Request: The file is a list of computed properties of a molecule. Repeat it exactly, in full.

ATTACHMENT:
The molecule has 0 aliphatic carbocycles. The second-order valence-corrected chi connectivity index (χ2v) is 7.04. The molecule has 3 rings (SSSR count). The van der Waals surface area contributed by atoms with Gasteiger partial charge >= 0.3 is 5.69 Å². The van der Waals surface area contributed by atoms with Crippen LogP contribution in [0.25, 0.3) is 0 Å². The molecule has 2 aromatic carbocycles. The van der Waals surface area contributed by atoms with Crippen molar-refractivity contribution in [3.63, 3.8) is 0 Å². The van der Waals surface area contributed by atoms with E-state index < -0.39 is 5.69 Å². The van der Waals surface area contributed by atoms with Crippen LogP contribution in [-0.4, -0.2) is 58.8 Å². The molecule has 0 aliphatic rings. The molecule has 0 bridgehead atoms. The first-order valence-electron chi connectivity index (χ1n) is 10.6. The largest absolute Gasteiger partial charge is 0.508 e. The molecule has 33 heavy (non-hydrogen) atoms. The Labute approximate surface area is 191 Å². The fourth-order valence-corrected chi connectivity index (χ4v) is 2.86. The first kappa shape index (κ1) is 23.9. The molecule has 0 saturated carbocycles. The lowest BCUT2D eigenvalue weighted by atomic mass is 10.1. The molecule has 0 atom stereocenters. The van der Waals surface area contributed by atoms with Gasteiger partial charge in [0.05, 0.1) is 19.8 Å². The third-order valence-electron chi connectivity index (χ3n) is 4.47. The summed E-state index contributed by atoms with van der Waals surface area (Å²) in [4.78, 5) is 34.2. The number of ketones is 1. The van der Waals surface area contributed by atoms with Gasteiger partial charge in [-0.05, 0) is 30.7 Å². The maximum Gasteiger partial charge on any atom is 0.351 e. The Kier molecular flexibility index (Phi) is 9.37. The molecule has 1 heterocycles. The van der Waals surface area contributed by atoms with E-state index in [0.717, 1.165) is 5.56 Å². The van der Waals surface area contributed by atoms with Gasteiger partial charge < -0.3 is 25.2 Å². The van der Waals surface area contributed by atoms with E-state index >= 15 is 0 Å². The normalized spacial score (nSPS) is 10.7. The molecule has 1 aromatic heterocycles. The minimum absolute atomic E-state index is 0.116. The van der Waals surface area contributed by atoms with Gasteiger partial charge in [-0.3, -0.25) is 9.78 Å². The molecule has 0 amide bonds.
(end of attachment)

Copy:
The molecule has 0 aliphatic carbocycles. The second-order valence-corrected chi connectivity index (χ2v) is 7.04. The molecule has 3 rings (SSSR count). The van der Waals surface area contributed by atoms with Gasteiger partial charge >= 0.3 is 5.69 Å². The van der Waals surface area contributed by atoms with Crippen LogP contribution in [0.25, 0.3) is 0 Å². The molecule has 2 aromatic carbocycles. The van der Waals surface area contributed by atoms with Crippen molar-refractivity contribution in [3.63, 3.8) is 0 Å². The van der Waals surface area contributed by atoms with E-state index < -0.39 is 5.69 Å². The van der Waals surface area contributed by atoms with Crippen LogP contribution in [-0.4, -0.2) is 58.8 Å². The molecule has 0 aliphatic rings. The molecule has 0 bridgehead atoms. The first-order valence-electron chi connectivity index (χ1n) is 10.6. The largest absolute Gasteiger partial charge is 0.508 e. The molecule has 33 heavy (non-hydrogen) atoms. The Labute approximate surface area is 191 Å². The fourth-order valence-corrected chi connectivity index (χ4v) is 2.86. The first kappa shape index (κ1) is 23.9. The molecule has 0 saturated carbocycles. The lowest BCUT2D eigenvalue weighted by atomic mass is 10.1. The molecule has 0 atom stereocenters. The van der Waals surface area contributed by atoms with Gasteiger partial charge in [0.05, 0.1) is 19.8 Å². The third-order valence-electron chi connectivity index (χ3n) is 4.47. The summed E-state index contributed by atoms with van der Waals surface area (Å²) in [4.78, 5) is 34.2. The number of ketones is 1. The van der Waals surface area contributed by atoms with Gasteiger partial charge in [-0.05, 0) is 30.7 Å². The maximum Gasteiger partial charge on any atom is 0.351 e. The Kier molecular flexibility index (Phi) is 9.37. The molecule has 1 heterocycles. The van der Waals surface area contributed by atoms with E-state index in [0.717, 1.165) is 5.56 Å². The van der Waals surface area contributed by atoms with Gasteiger partial charge < -0.3 is 25.2 Å². The van der Waals surface area contributed by atoms with E-state index >= 15 is 0 Å². The normalized spacial score (nSPS) is 10.7. The molecule has 1 aromatic heterocycles. The minimum absolute atomic E-state index is 0.116. The van der Waals surface area contributed by atoms with Gasteiger partial charge in [-0.3, -0.25) is 9.78 Å². The molecule has 0 amide bonds.